Just over 1 in 5 cases seen so far in 2024 have been diagnosed in Wales, a total of 212, more than any region of England. That includes 77 in Wales in the past week, which was again higher than any region of England and a 48% increase on the previous week. But case numbers are now rising faster in the East Midlands, where the weekly count tripled to 30 last week, and in Yorkshire and Humberside, where cases almost doubled to 44. Infections also increased in the East of England and the South East but fell in all the remaining regions of England.

While Cornwall has got off lightly so far, Swansea has seen the most cases so far in 2024 (29), but Vale of Glamorgan has seen the most in the last week (14).

Japan: Avian Influenza

About 14,000 birds have been culled in the southern Japanese prefecture of Kagoshima after an avian influenza outbreak was confirmed, local authorities said.

The bird flu has been confirmed on a poultry farm in the Minamisatsuma City of Kagoshima, according to the prefectural government, adding that the culling operations for it and nearby farms under the same management were completed within a short span.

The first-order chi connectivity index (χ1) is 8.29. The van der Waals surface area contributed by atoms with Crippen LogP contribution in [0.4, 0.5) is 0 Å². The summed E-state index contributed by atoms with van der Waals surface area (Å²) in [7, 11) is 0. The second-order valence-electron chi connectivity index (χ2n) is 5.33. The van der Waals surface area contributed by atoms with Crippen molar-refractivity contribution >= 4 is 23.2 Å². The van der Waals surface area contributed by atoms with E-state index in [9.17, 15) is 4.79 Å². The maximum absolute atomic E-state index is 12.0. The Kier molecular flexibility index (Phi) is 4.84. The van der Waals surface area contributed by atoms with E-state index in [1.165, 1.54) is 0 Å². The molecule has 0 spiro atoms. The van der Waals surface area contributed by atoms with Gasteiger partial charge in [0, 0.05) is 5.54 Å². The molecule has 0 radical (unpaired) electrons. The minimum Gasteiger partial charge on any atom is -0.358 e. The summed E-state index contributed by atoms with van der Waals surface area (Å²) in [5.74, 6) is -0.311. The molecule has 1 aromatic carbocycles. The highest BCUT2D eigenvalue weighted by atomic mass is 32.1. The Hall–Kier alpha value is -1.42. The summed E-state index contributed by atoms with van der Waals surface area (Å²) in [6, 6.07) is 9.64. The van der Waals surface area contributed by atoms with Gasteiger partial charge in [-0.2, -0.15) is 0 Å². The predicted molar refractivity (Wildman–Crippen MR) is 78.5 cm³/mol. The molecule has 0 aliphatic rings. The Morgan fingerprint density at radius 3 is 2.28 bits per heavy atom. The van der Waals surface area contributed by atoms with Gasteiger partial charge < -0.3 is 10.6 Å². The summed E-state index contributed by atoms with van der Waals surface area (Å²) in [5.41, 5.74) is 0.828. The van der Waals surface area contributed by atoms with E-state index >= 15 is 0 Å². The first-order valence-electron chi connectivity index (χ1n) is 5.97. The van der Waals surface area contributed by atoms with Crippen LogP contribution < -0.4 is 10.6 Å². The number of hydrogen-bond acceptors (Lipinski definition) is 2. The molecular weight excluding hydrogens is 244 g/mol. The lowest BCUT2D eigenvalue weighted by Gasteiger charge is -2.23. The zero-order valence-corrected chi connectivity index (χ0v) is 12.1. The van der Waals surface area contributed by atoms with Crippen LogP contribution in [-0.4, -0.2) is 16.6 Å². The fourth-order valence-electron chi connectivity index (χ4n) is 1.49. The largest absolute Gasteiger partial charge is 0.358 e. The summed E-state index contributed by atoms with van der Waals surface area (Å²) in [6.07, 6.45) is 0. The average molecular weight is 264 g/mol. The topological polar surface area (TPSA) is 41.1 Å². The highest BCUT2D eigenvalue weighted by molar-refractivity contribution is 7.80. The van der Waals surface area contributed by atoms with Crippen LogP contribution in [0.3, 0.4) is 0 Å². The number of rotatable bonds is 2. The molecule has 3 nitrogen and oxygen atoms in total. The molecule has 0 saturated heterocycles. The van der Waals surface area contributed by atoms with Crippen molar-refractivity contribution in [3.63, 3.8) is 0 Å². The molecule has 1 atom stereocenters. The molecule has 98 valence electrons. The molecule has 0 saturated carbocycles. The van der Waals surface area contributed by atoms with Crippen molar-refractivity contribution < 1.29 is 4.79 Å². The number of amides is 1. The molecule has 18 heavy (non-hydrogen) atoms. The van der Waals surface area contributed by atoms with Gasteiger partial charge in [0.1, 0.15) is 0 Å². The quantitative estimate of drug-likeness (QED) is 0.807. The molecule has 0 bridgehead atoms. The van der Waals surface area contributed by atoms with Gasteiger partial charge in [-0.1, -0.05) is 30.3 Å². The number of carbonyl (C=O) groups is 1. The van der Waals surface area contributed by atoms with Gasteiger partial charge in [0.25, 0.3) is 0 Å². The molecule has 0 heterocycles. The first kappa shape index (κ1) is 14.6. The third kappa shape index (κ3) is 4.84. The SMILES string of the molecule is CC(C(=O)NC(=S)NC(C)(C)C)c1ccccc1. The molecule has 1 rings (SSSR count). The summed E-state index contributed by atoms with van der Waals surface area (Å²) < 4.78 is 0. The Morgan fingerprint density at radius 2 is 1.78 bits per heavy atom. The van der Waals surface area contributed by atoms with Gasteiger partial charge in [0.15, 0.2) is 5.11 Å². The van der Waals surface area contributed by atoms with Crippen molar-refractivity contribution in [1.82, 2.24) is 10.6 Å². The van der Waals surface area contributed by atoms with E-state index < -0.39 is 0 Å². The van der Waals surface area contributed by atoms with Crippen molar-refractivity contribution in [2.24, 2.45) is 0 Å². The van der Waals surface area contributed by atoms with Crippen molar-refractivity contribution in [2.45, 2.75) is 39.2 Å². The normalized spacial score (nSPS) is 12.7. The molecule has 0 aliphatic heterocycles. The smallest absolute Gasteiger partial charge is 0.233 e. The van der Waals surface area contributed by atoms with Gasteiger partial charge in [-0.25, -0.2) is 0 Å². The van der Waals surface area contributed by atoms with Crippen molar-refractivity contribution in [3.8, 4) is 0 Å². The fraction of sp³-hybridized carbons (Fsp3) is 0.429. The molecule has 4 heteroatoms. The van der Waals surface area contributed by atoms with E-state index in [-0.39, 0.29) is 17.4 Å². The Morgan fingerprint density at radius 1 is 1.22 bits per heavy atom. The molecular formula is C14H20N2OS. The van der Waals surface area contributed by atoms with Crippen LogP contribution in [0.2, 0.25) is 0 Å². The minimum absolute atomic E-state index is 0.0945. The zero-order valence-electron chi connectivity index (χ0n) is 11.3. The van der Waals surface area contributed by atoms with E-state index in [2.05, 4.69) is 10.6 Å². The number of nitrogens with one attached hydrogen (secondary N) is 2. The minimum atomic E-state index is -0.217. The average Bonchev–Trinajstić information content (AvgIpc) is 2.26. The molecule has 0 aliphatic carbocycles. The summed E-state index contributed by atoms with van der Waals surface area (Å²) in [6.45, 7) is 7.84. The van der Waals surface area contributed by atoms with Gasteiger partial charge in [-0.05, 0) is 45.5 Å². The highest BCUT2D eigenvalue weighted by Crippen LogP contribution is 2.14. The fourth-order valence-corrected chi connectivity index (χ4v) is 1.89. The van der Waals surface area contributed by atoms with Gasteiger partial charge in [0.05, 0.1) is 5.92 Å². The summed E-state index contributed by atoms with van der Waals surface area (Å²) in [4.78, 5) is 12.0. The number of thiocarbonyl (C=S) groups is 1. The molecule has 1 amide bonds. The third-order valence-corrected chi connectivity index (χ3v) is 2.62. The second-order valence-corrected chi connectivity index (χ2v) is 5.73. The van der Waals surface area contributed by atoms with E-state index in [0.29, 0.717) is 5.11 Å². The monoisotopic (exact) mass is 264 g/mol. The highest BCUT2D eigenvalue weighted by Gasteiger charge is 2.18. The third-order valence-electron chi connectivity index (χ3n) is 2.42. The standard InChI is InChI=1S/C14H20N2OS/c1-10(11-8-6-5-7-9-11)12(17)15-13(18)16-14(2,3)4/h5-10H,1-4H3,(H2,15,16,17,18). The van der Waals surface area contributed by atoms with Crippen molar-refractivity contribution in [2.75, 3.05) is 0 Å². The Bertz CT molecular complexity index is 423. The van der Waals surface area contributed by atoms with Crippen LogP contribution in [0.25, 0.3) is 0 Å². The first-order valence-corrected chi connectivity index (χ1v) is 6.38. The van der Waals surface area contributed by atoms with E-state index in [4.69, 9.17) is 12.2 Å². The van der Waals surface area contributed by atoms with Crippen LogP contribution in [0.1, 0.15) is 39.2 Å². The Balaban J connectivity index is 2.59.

Burial of the culled birds and disinfection of the poultry houses are expected to conclude within the next few days, and the national authorities are expected to determine whether the virus is highly pathogenic. To prevent further spread of the infection, the prefecture has imposed restrictions on the movement of approximately 363,000 chickens and quails being raised at 15 farms within a radius of 3 km [1.9 mi] to 10 km [6.2 mi] from the affected area.

Following genetic testing, which confirmed the virus, the prefectural authorities initiated the culling process.

South Sudan: Yellow Fever

In response to the confirmed outbreak of yellow fever, with 2 laboratory-confirmed cases identified in Western Equatoria State, the Ministry of Health, in collaboration with the World Health Organization (WHO), UNICEF, and other partners, has initiated a reactive Yellow Fever vaccination campaign as part of preventive response intervention.

Yellow fever, an acute viral hemorrhagic disease transmitted by infected mosquitoes, poses a significant public health threat. Characterized by symptoms such as fever, headache, jaundice, muscle pain, nausea, vomiting, and fatigue, the disease can lead to severe complications, with approximately half of patients succumbing within 7 to 10 days.